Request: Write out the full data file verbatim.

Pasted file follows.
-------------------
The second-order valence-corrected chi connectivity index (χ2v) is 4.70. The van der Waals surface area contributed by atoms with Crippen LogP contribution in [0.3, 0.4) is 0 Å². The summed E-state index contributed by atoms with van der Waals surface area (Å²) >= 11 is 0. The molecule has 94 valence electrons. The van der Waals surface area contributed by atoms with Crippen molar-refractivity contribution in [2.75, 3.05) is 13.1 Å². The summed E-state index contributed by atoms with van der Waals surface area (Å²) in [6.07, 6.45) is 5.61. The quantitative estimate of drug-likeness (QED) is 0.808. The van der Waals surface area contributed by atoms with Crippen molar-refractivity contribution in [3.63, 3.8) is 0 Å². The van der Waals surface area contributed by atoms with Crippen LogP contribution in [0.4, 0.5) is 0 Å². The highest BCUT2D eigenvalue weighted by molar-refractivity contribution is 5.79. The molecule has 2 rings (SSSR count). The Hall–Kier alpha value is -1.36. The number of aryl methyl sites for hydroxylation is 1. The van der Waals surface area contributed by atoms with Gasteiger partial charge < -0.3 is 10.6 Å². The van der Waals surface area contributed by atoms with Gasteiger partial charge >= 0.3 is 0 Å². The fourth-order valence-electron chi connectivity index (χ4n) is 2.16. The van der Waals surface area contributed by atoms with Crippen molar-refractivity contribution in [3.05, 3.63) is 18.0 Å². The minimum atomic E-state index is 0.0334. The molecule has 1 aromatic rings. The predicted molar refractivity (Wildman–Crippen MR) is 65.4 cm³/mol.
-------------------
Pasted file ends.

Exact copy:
The second-order valence-corrected chi connectivity index (χ2v) is 4.70. The van der Waals surface area contributed by atoms with Crippen LogP contribution in [0.3, 0.4) is 0 Å². The summed E-state index contributed by atoms with van der Waals surface area (Å²) >= 11 is 0. The molecule has 94 valence electrons. The van der Waals surface area contributed by atoms with Crippen molar-refractivity contribution in [2.75, 3.05) is 13.1 Å². The summed E-state index contributed by atoms with van der Waals surface area (Å²) in [6.07, 6.45) is 5.61. The quantitative estimate of drug-likeness (QED) is 0.808. The van der Waals surface area contributed by atoms with Crippen molar-refractivity contribution in [3.63, 3.8) is 0 Å². The van der Waals surface area contributed by atoms with Crippen LogP contribution in [0.4, 0.5) is 0 Å². The highest BCUT2D eigenvalue weighted by molar-refractivity contribution is 5.79. The molecule has 2 rings (SSSR count). The Hall–Kier alpha value is -1.36. The number of aryl methyl sites for hydroxylation is 1. The van der Waals surface area contributed by atoms with Gasteiger partial charge < -0.3 is 10.6 Å². The van der Waals surface area contributed by atoms with Gasteiger partial charge >= 0.3 is 0 Å². The fourth-order valence-electron chi connectivity index (χ4n) is 2.16. The van der Waals surface area contributed by atoms with Crippen molar-refractivity contribution in [3.05, 3.63) is 18.0 Å². The minimum atomic E-state index is 0.0334. The molecule has 1 aromatic rings. The predicted molar refractivity (Wildman–Crippen MR) is 65.4 cm³/mol.